Book review: xo Orpheus: Fifty New Myths

Fifty leading writers retell myths from around the world in this dazzling follow-up to the bestselling My Mother She Killed Me, My Father He Ate Me.

Icarus flies once more. Aztec jaguar gods again stalk the earth. An American soldier designs a new kind of Trojan horse—his cremains in a bullet. Here, in beguiling guise, are your favorite mythological figures alongside characters from Indian, Punjabi, Inuit, and other traditions.

Aimee Bender retells the myth of the Titans.
Elizabeth McCracken retells the myth of Lamia, the child-eating mistress of Zeus.
Madeline Miller retells the myth of Galatea.
Kevin Wilson retells the myth of Phaeton, from Ovid’s Metamorphoses.
Emma Straub and Peter Straub retell the myth of Persephone.
Heidi Julavits retells the myth of Orpheus and Euridice.
Ron Currie, Jr. retells the myth of Dedalus.
Maile Meloy retells the myth of Demeter.
Zachary Mason retells the myth of Narcissus.
Joy Williams retells the myth of Argos, Odysseus’ dog.

What is the deepest loss that you have suffered? If drinking is bitter, change yourself to wine.

I’m a big fan of myths, there are always that mix of tragedy, pain, and love wrapped into one single stab to the heart kind of burrito when you read a myth. And, although I tend to end up being angry and disappointed, I always have a soft spot for retellings, that being said when I saw this book, I thought it was best to give this book a try. To be completely honest, I wasn’t hoping much because sometimes short stories aren’t really fulfilling as it tends to end before it even starts, but there were some names that interests me, such that of Anthony Marra (spoiler alert: it was not disappointing), that gave me hope to try out this book.

I mean, I don’t know.

I did said that I was not disappointed with the retelling of Icarus by Anthony Marra, but that was just one story of the many that were inside this book so I can’t just say that the whole entire book was great judging from just a couple of stories that I did enjoy (and yes, I did enjoy several other stories). I’m not saying the other stories were bad, or were written in ways that were not enjoyable, it wasn’t something that I particularly like (?). The stories itself were oddly written, but that may be because I wasn’t accustomed with some of the writers; some other stories were just plain weird because it feels like it wasn’t going anywhere and suddenly it stops.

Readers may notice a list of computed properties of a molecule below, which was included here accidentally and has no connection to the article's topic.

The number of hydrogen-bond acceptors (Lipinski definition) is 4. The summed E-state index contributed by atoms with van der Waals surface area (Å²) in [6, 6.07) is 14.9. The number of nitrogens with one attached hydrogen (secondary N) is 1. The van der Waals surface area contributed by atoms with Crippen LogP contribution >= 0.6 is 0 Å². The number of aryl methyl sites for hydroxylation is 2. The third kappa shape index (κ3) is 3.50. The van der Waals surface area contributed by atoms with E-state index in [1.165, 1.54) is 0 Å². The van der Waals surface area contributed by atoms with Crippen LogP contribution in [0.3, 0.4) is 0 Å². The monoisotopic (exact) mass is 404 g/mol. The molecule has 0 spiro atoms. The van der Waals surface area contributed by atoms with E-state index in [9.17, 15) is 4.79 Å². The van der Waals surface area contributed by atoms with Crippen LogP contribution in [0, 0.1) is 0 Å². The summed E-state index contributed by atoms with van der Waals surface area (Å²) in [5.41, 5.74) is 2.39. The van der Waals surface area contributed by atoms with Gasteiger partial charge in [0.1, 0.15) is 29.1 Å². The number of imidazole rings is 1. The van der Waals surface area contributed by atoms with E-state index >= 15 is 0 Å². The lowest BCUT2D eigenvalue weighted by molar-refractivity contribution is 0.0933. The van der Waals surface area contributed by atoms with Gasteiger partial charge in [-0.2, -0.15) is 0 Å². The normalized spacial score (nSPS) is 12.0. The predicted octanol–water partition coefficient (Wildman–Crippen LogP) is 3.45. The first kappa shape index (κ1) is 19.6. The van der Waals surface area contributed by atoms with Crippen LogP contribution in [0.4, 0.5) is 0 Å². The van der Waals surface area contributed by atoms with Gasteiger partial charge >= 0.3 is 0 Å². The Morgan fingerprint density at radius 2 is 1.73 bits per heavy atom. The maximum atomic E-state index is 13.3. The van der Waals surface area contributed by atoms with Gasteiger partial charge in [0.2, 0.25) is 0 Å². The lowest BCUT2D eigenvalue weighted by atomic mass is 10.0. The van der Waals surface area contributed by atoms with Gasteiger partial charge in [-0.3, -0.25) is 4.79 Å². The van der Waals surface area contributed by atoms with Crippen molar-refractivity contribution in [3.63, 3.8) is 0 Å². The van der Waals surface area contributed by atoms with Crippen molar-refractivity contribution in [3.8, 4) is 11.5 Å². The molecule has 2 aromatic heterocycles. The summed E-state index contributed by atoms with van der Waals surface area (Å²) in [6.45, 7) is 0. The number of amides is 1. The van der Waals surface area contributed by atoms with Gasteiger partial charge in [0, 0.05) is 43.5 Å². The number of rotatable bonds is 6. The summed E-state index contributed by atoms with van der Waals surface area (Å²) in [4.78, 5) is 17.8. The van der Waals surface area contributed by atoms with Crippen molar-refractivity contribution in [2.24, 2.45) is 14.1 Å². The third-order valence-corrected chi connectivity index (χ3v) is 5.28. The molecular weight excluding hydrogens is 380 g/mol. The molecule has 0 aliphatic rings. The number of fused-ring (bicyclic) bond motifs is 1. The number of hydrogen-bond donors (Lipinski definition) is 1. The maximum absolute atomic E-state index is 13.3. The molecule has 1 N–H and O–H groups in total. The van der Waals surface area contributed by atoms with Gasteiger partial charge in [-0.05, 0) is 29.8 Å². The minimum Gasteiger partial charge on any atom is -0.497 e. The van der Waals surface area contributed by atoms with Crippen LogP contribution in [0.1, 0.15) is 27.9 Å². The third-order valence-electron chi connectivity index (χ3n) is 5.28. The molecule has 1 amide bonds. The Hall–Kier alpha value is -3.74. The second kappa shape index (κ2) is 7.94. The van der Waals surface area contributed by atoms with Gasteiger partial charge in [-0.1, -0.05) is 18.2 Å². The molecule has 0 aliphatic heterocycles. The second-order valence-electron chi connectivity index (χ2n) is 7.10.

I know it was bias of me to complain about something like that when I particularly enjoy the weirdness of Haruki Murakami’s style of writing, but then again this was a short story, so when it goes on and on about something without proper direction and to have it end suddenly, it definitely was not something I would have favoured.

I don’t know, I’m still trying to understand it.

Not that I need to understand the stories, I mean it was a retelling of myths so what was there to understand but to enjoy the stories. I need to understand my own take of some of the stories I did enjoy; was it enough for me to recommend it? At the end of the day, if you like retellings and myths, I don’t see why you shouldn’t give this book a try.

Title: xo Orpheus: Fifty New Myths

Edited by: Kate Bernheimer

Genre: Fantasy, Fiction, Short stories


Goodreads link


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